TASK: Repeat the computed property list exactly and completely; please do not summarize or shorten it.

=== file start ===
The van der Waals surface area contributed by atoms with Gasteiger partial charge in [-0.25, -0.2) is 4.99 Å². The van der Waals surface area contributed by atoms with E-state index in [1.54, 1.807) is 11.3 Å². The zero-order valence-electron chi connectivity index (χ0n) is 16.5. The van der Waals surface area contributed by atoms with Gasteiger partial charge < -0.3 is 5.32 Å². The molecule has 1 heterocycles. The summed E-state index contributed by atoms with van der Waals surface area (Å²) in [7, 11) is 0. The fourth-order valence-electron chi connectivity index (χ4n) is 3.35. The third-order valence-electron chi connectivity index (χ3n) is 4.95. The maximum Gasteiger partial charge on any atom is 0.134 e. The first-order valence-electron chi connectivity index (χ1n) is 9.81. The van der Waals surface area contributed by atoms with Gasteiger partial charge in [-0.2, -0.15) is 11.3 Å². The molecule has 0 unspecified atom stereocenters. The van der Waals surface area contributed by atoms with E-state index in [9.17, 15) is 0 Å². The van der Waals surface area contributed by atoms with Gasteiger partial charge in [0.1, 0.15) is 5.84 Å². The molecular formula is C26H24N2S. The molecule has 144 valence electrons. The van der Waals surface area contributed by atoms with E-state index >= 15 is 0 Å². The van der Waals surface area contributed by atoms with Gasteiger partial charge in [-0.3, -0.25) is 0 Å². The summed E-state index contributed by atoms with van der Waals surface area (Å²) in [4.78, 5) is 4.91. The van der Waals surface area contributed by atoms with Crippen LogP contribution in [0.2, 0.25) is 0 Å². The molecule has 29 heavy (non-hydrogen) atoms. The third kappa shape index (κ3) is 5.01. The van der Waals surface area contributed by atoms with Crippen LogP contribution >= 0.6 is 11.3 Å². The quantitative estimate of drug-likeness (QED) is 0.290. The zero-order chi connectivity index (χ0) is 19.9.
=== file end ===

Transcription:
The van der Waals surface area contributed by atoms with Gasteiger partial charge in [-0.25, -0.2) is 4.99 Å². The van der Waals surface area contributed by atoms with E-state index in [1.54, 1.807) is 11.3 Å². The zero-order valence-electron chi connectivity index (χ0n) is 16.5. The van der Waals surface area contributed by atoms with Gasteiger partial charge < -0.3 is 5.32 Å². The molecule has 1 heterocycles. The summed E-state index contributed by atoms with van der Waals surface area (Å²) in [7, 11) is 0. The fourth-order valence-electron chi connectivity index (χ4n) is 3.35. The third-order valence-electron chi connectivity index (χ3n) is 4.95. The maximum Gasteiger partial charge on any atom is 0.134 e. The first-order valence-electron chi connectivity index (χ1n) is 9.81. The van der Waals surface area contributed by atoms with Gasteiger partial charge in [-0.2, -0.15) is 11.3 Å². The molecule has 0 unspecified atom stereocenters. The van der Waals surface area contributed by atoms with E-state index in [9.17, 15) is 0 Å². The van der Waals surface area contributed by atoms with Gasteiger partial charge in [0.1, 0.15) is 5.84 Å². The molecular formula is C26H24N2S. The molecule has 144 valence electrons. The van der Waals surface area contributed by atoms with E-state index >= 15 is 0 Å². The van der Waals surface area contributed by atoms with Gasteiger partial charge in [-0.3, -0.25) is 0 Å². The summed E-state index contributed by atoms with van der Waals surface area (Å²) in [4.78, 5) is 4.91. The van der Waals surface area contributed by atoms with Crippen LogP contribution in [0.2, 0.25) is 0 Å². The molecule has 29 heavy (non-hydrogen) atoms. The third kappa shape index (κ3) is 5.01. The van der Waals surface area contributed by atoms with Crippen LogP contribution >= 0.6 is 11.3 Å². The quantitative estimate of drug-likeness (QED) is 0.290. The zero-order chi connectivity index (χ0) is 19.9.